By JOHN JAMES MARSHALL/Designated Writers

For someone who had a career full of highlights, you’d think it would be easy for Alana Beard to choose one.

Think again.

WNBA Champion?

Two Final Four appearances?

Four-time WNBA All-Star?

School scoring record at Duke University?

No. 2 pick in the WNBA draft?

“That’s a tough question,” said Beard, who will be inducted into the Louisiana Sports Hall of Fame this weekend in Natchitoches.

“It’s impossible to pinpoint just one highlight because all of those have led to this moment,” Beard said. “But my high school career (at Southwood) was my foundation. The fact that we were capable of winning four state championships in a row during that span, that would be it. That was the beginning of everything else.”

The “everything else” part of it is quite substantial, because even though her playing career is over, a new career has begun. Once her amazing basketball career ended, she has continued to make her mark as founder and president of the 318 Foundation, established to help close the opportunity gap for high school girls in underserved communities.

The program, anchored by the Andre Agassi Foundation for Education, has been piloted in Shreveport and then being implemented in other locations.

Beard spent five months in 2019 in Shreveport and took it upon herself to organizing meetings with political, civic and school leaders. “I wanted to see just what was needed in Shreveport,” she said. “I’ve always been adamant about building something in Shreveport for Shreveport and I didn’t want to just let my name to something.”

Beard and Southwood set the standard for high school basketball in this area, but it came from humble beginnings. “Today’s players have so much access to skills trainers and are always evolving,” Beard said. “I was out in my backyard practicing on a dirt court. I was very fortunate to have a coach like Steve McDowell. He laid the foundation for me and gave me the skills and values that go along with being a champion in this sport.”

“She was always the first one there to practice and the last to leave,” McDowell said. “She wanted to be the very best she could be. She had such a will to win.”

Beard did plenty of it. She went on to play at Duke and became the only player in NCAA history to score 2,600 points with 500 assists and 400 steals. In 2004, she won the Wade Trophy, given to the Outstanding Player in women’s college basketball.

She began her pro career with the Washington Mystics but injuries forced her to miss two complete seasons. In 2012, she returned to play for the Los Angeles Sparks and was part of the 2016 team that won the WNBA title.

Beard retired – “probably a year too late,” she said – in 2019.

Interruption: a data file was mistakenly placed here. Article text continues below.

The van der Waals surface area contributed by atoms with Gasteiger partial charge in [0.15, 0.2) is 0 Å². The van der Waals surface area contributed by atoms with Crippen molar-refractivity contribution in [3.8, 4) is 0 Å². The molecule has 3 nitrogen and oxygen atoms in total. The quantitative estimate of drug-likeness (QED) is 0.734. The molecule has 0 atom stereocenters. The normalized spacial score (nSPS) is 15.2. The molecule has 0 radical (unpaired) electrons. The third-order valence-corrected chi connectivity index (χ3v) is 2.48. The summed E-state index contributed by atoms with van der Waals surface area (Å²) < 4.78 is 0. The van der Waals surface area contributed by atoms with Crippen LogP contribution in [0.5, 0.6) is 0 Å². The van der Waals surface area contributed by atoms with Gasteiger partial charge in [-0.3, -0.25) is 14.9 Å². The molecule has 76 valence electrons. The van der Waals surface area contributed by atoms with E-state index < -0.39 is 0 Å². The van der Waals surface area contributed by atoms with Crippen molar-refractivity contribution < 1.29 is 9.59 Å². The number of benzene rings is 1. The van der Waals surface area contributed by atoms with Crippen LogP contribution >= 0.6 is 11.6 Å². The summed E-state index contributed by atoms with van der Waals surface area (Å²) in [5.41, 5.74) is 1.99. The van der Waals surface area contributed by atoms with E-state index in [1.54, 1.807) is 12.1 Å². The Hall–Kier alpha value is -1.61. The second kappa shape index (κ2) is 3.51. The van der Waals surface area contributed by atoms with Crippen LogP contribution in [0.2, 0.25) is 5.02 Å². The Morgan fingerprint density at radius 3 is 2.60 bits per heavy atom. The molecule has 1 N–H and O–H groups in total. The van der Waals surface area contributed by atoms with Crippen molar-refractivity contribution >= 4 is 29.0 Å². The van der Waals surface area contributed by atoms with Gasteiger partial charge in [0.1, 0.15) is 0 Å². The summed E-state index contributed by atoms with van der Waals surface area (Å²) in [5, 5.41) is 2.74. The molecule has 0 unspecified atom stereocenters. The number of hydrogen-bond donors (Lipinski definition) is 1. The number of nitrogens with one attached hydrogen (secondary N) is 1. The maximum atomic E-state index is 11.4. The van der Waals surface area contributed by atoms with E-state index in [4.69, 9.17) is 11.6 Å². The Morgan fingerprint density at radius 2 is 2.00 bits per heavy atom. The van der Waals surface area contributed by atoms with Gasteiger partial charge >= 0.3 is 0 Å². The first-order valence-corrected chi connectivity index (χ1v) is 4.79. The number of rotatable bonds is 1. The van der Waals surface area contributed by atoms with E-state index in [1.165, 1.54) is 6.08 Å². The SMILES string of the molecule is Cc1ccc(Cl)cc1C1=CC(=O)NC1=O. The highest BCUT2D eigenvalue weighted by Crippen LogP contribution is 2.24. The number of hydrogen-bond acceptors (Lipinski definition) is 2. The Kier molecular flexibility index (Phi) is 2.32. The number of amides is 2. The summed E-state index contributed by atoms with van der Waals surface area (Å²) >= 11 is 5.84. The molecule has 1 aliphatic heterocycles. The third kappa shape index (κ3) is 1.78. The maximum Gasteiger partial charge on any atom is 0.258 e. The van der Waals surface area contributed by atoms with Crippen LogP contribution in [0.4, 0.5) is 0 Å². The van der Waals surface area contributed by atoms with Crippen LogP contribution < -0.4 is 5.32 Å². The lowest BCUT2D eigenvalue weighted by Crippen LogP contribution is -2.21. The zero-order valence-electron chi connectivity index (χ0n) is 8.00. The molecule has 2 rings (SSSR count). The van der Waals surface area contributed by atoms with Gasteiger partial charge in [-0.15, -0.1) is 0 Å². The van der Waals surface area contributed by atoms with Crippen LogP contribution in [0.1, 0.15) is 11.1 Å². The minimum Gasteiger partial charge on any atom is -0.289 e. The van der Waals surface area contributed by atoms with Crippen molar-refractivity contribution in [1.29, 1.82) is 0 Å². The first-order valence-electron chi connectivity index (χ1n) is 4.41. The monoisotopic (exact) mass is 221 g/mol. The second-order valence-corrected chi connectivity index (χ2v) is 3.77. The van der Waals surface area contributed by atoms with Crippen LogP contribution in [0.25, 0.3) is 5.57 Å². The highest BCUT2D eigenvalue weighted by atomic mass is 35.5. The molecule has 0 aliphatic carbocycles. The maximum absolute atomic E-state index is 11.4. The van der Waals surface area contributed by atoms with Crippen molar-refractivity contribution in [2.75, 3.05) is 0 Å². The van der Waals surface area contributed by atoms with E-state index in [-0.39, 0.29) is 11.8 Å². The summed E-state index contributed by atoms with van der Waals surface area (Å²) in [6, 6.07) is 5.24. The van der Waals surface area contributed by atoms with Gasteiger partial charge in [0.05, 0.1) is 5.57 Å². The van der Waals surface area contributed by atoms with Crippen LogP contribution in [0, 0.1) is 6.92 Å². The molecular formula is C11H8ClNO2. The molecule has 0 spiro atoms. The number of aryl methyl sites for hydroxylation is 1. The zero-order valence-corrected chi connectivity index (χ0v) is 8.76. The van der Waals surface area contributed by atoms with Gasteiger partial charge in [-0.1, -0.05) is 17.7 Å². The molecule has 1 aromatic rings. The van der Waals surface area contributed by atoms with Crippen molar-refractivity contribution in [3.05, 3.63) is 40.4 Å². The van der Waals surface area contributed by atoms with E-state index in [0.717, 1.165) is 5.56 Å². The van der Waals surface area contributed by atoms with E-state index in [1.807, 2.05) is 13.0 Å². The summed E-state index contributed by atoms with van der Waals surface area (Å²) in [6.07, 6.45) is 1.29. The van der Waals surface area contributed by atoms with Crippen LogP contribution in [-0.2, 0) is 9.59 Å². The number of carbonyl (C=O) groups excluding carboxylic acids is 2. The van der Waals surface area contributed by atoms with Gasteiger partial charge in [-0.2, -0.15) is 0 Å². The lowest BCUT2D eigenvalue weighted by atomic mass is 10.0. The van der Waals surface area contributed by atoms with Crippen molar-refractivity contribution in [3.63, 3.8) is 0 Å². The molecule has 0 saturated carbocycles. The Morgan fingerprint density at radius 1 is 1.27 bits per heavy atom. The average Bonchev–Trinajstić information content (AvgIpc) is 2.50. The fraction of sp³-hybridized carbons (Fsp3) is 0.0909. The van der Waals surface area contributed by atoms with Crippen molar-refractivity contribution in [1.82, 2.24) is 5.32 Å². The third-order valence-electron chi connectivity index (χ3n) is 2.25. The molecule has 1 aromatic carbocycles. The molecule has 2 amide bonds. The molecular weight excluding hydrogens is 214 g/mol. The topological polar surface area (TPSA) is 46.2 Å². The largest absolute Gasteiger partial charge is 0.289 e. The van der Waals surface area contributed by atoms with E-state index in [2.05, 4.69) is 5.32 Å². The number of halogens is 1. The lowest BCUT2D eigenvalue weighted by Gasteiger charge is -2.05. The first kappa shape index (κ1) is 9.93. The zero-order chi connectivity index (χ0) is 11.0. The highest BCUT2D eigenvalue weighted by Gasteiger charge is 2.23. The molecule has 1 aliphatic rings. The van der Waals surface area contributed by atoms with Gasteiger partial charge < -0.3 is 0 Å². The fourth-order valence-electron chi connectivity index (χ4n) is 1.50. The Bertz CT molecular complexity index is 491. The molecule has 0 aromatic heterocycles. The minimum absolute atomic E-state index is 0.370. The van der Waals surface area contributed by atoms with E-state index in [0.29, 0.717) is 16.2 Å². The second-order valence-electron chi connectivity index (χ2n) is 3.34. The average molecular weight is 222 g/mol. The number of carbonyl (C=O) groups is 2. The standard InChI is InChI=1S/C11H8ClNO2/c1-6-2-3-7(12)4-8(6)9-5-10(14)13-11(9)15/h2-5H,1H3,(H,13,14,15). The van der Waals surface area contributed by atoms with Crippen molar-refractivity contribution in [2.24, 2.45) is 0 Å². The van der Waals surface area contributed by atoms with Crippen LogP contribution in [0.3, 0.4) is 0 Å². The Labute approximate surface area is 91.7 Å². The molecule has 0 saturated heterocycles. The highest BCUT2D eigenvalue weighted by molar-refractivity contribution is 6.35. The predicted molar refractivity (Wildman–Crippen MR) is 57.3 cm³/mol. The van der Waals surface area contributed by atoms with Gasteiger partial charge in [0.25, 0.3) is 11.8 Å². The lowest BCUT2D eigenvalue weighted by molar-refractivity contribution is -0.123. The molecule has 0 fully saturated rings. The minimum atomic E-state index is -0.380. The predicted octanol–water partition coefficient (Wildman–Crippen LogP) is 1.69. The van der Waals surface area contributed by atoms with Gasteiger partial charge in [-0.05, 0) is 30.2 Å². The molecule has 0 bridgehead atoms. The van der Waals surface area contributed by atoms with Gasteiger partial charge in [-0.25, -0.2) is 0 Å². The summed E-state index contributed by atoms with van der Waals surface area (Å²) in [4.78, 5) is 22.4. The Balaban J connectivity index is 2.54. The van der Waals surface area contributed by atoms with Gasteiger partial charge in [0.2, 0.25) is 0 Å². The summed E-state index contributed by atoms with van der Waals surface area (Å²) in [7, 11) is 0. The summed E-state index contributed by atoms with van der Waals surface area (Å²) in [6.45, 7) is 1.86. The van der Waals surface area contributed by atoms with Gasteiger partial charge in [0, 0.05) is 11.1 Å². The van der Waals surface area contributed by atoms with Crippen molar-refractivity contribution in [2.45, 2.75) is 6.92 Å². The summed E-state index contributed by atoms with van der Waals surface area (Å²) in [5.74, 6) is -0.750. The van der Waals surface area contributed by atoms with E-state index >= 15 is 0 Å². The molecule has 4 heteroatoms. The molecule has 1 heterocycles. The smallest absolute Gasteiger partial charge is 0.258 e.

“People always say that they didn’t envision themselves being what they turned out to be, but I did,” Beard said. “Because I know the amount of work I put into it. I knew what my goals were. I trusted myself and the people I put around me. I’m grateful for everything I’ve been able to accomplish, but I also envisioned it from the get-go.

“My professional career was rewarding,” she said. “That’s the pinnacle for women’s sports. But on top of that, I was able to build relationships that I value more than anything.”

Women’s basketball certainly evolved during Beard’s career. “What I notice more than anything these days is that these women are taking ownership of who they are and to really see themselves as a business,” she said. “When you do that, you take more stake in everything else that goes in it. The way that you eat. The way that you work out. The way you present yourself on the court. And the way you present yourself off the court.”

That’s why for those in the 318 Foundation, it doesn’t matter if a student has ever shot a basketball. “We have some life-changing experiences for young girls,” Beard said. “We had two young women, who had never been out of Shreveport, in (Washington) D.C. last week at a leadership camp.”

All of the success Alana Beard has had circles back to those days practicing on that backyard dirt court and her career at Southwood.

“Shreveport raised me,” Beard said. “Shreveport is why I am who I am. I think a lot of people who are raised here go out and gain all of those experience in the world and don’t return. I’ve always wanted to be different in that sense. I’ve acquired a lot of experience over the last 20 years. What better way to share that than in the community that raised you?”

This feature first appeared in the Shreveport-Bossier Journal